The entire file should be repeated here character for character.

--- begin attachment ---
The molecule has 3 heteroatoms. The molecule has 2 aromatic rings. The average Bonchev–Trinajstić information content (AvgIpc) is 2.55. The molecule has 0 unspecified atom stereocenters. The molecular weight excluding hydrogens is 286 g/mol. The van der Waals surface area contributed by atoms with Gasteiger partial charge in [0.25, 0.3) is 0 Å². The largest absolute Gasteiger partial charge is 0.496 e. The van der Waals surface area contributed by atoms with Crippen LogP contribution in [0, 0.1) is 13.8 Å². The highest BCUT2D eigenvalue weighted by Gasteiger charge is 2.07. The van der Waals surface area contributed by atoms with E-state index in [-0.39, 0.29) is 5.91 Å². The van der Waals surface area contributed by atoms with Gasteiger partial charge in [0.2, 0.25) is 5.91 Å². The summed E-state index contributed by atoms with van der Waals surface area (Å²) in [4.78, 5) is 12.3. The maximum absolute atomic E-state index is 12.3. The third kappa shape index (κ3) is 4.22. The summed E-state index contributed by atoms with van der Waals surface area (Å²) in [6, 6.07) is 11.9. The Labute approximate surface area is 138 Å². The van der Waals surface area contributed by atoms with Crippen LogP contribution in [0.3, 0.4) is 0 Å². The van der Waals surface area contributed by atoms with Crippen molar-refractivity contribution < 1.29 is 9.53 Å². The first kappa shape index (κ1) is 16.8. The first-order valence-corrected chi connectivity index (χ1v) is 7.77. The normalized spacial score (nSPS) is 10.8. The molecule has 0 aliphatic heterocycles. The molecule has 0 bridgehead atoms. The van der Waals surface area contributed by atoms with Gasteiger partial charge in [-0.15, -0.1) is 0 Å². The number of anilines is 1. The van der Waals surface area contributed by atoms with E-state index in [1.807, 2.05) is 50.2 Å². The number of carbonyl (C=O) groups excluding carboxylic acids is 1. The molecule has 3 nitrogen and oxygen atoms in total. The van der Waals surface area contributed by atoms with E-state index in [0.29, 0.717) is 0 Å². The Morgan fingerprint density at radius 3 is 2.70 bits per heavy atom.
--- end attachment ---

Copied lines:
The molecule has 3 heteroatoms. The molecule has 2 aromatic rings. The average Bonchev–Trinajstić information content (AvgIpc) is 2.55. The molecule has 0 unspecified atom stereocenters. The molecular weight excluding hydrogens is 286 g/mol. The van der Waals surface area contributed by atoms with Gasteiger partial charge in [0.25, 0.3) is 0 Å². The largest absolute Gasteiger partial charge is 0.496 e. The van der Waals surface area contributed by atoms with Crippen LogP contribution in [0, 0.1) is 13.8 Å². The highest BCUT2D eigenvalue weighted by Gasteiger charge is 2.07. The van der Waals surface area contributed by atoms with E-state index in [-0.39, 0.29) is 5.91 Å². The van der Waals surface area contributed by atoms with Gasteiger partial charge in [0.2, 0.25) is 5.91 Å². The summed E-state index contributed by atoms with van der Waals surface area (Å²) in [4.78, 5) is 12.3. The maximum absolute atomic E-state index is 12.3. The third kappa shape index (κ3) is 4.22. The summed E-state index contributed by atoms with van der Waals surface area (Å²) in [6, 6.07) is 11.9. The Labute approximate surface area is 138 Å². The van der Waals surface area contributed by atoms with Crippen LogP contribution in [0.3, 0.4) is 0 Å². The van der Waals surface area contributed by atoms with Crippen molar-refractivity contribution < 1.29 is 9.53 Å². The first kappa shape index (κ1) is 16.8. The first-order valence-corrected chi connectivity index (χ1v) is 7.77. The normalized spacial score (nSPS) is 10.8. The molecule has 0 aliphatic heterocycles. The molecule has 0 bridgehead atoms. The van der Waals surface area contributed by atoms with Gasteiger partial charge in [-0.15, -0.1) is 0 Å². The number of anilines is 1. The van der Waals surface area contributed by atoms with E-state index in [1.807, 2.05) is 50.2 Å². The number of carbonyl (C=O) groups excluding carboxylic acids is 1. The molecule has 3 nitrogen and oxygen atoms in total. The van der Waals surface area contributed by atoms with E-state index in [0.29, 0.717) is 0 Å². The Morgan fingerprint density at radius 3 is 2.70 bits per heavy atom.